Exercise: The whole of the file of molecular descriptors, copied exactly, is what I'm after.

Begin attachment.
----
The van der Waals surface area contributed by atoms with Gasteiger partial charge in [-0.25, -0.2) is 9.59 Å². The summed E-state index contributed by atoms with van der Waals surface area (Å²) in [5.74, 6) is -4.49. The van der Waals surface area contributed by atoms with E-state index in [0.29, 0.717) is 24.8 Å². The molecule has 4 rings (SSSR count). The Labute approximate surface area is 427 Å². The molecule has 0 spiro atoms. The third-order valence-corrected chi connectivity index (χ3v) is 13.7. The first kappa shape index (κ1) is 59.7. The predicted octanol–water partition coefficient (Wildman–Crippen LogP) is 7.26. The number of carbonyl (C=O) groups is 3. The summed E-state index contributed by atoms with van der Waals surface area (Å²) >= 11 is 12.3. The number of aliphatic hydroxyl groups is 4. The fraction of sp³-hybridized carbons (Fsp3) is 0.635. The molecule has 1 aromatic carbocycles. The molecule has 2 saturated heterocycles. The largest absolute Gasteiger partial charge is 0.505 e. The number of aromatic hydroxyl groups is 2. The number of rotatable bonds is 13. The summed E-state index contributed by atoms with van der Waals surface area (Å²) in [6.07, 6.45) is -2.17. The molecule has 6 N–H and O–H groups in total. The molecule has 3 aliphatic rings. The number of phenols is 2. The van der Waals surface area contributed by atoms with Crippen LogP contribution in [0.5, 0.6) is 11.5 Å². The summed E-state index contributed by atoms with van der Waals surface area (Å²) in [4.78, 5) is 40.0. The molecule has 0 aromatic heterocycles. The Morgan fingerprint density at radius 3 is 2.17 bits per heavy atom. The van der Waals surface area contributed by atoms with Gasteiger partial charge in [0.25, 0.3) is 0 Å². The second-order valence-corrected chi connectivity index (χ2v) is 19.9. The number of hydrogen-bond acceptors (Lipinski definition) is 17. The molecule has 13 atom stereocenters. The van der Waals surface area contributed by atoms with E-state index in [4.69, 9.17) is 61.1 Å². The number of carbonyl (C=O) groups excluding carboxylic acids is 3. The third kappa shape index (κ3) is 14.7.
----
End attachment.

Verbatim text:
The van der Waals surface area contributed by atoms with Gasteiger partial charge in [-0.25, -0.2) is 9.59 Å². The summed E-state index contributed by atoms with van der Waals surface area (Å²) in [5.74, 6) is -4.49. The van der Waals surface area contributed by atoms with E-state index in [0.29, 0.717) is 24.8 Å². The molecule has 4 rings (SSSR count). The Labute approximate surface area is 427 Å². The molecule has 0 spiro atoms. The third-order valence-corrected chi connectivity index (χ3v) is 13.7. The first kappa shape index (κ1) is 59.7. The predicted octanol–water partition coefficient (Wildman–Crippen LogP) is 7.26. The number of carbonyl (C=O) groups is 3. The summed E-state index contributed by atoms with van der Waals surface area (Å²) >= 11 is 12.3. The number of aliphatic hydroxyl groups is 4. The fraction of sp³-hybridized carbons (Fsp3) is 0.635. The molecule has 1 aromatic carbocycles. The molecule has 2 saturated heterocycles. The largest absolute Gasteiger partial charge is 0.505 e. The number of aromatic hydroxyl groups is 2. The number of rotatable bonds is 13. The summed E-state index contributed by atoms with van der Waals surface area (Å²) in [6.07, 6.45) is -2.17. The molecule has 6 N–H and O–H groups in total. The molecule has 3 aliphatic rings. The number of phenols is 2. The van der Waals surface area contributed by atoms with Crippen LogP contribution in [0.5, 0.6) is 11.5 Å². The summed E-state index contributed by atoms with van der Waals surface area (Å²) in [4.78, 5) is 40.0. The molecule has 0 aromatic heterocycles. The Morgan fingerprint density at radius 3 is 2.17 bits per heavy atom. The van der Waals surface area contributed by atoms with Gasteiger partial charge in [0.25, 0.3) is 0 Å². The second-order valence-corrected chi connectivity index (χ2v) is 19.9. The number of hydrogen-bond acceptors (Lipinski definition) is 17. The molecule has 13 atom stereocenters. The van der Waals surface area contributed by atoms with E-state index in [4.69, 9.17) is 61.1 Å². The number of carbonyl (C=O) groups excluding carboxylic acids is 3. The third kappa shape index (κ3) is 14.7.